The game does make an attempt to construct a diorama of Philadelphia – the skyline mimics that of Philly’s pretty well: you can see One and Two Liberty Place, The Mellon Center, The Commerce Square buildings and the Comcast Center with its evil-headquarters aesthetic. It even sometimes makes some deeper Philly landscape cuts, but manages to twist those into some sad ironies. The subway car that provides a hideaway for your resistance cell is striking replication of the real thing. Parrish explains, “We’ve been down here for a few months now. This is all part of the Broad Street Subway extension that was mothballed back in ’21 when the city ran out of money. It’s not on any of the pre-war maps so the Norks don’t know about it.” Indeed, the real Philly subway is not usually a place you find tourists, but if the perfectly sinister KPA is capable of invading the US then surely they’ve a satellite or two to spy the resistance underground, right? The Philadelphia Navy Yard is one of the game’s few settings full of working-class sound and life, but today’s Navy Yard is a place you mainly go to shop at Anthropologie and Urban Outfitters. It is, as the Navy Yard’s website says, “creating workspaces for the future.” Perhaps this is off-handedly referenced by the newspaper headline on the Foreman’s desk that reads, “Fracking extends into Philadelphia,” showing off a different flavor of market-driven landscape alterations. The Mural Arts Project so iconic to Philadelphia is invoked by the occasional Banksy-esque wall art of little girls with gas masks, or an image of a uniformed soldier with the words painted “We are NOT a minority!!” Who is this confused graffiti referring to? The caricatured North Korean soldiers that overtake the city? The gasmask graffiti intended to invoke urban-ness? The actual minorities whitewashed by this game? Indeed, all of these make up the majority of the game’s Philly landscape.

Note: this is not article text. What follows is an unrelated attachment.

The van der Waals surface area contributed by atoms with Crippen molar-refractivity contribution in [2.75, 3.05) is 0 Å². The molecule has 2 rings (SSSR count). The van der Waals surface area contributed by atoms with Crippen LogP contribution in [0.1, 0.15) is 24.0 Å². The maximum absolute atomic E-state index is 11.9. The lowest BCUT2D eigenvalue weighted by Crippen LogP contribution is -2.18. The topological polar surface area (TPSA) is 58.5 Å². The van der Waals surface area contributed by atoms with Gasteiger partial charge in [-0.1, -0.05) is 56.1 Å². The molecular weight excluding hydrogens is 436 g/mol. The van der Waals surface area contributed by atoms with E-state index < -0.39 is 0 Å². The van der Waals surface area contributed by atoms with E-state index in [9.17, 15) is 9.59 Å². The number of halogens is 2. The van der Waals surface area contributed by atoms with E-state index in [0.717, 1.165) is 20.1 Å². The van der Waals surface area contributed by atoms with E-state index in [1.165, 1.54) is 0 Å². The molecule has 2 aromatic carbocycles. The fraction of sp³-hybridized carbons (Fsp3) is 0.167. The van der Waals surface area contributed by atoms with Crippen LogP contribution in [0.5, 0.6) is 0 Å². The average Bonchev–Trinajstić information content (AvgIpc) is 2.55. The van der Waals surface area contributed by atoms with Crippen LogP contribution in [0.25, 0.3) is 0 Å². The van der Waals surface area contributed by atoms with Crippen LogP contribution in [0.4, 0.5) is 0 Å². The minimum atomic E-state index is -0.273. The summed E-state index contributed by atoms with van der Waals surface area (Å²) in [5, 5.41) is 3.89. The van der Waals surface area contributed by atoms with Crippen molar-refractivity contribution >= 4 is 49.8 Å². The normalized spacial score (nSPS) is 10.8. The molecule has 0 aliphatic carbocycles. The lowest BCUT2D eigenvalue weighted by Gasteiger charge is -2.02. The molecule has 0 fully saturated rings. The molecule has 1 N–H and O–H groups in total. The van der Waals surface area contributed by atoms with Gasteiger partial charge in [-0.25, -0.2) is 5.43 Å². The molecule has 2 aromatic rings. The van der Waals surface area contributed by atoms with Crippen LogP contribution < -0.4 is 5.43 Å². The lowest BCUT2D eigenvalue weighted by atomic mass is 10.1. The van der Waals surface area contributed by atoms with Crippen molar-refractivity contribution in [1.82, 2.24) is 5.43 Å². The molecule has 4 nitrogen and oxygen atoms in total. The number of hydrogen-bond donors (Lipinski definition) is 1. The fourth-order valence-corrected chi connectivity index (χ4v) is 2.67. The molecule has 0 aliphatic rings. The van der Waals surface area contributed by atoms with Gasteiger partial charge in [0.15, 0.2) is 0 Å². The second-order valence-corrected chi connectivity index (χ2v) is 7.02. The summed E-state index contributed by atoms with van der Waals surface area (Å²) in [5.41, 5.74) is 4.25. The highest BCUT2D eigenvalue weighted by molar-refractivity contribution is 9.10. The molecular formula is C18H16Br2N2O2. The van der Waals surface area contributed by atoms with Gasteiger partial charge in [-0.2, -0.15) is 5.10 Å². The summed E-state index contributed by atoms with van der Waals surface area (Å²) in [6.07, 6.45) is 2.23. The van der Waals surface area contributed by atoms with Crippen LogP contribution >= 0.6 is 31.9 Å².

I don’t think anyone was looking for a Philly Fanatic-like level of adoration for the city in the game. But all of its attempts at banging drama over the player’s head only result in it ringing hollow. That tokenized Liberty Bell is branded all over the Homefront landscape: the insides of the broken down walls are peppered with the insulation-specific brand of “Philly Skylinens” complete with the Bell icon; Philly’s iconic LOVE sculpture, an emblem of the social movements late 60s, is all-too-appropriately replaced by the xenophobic HOME sculpture, with the “O” in the shape of the Bell. Where’s the history we’re supposed to be fighting for? The fights for freedom filling the streets of Philadelphia don’t need to be made into the fantasy of the America that is to be great again, where – as Parrish bafflingly says at the end of the game when you’ve managed to merely take down a few of the KPA’s airships – “liberty is reborn.”

Molly Appel is a Ph.D candidate and a comparative over-thinker. You can find her on Twitter @mollyappel.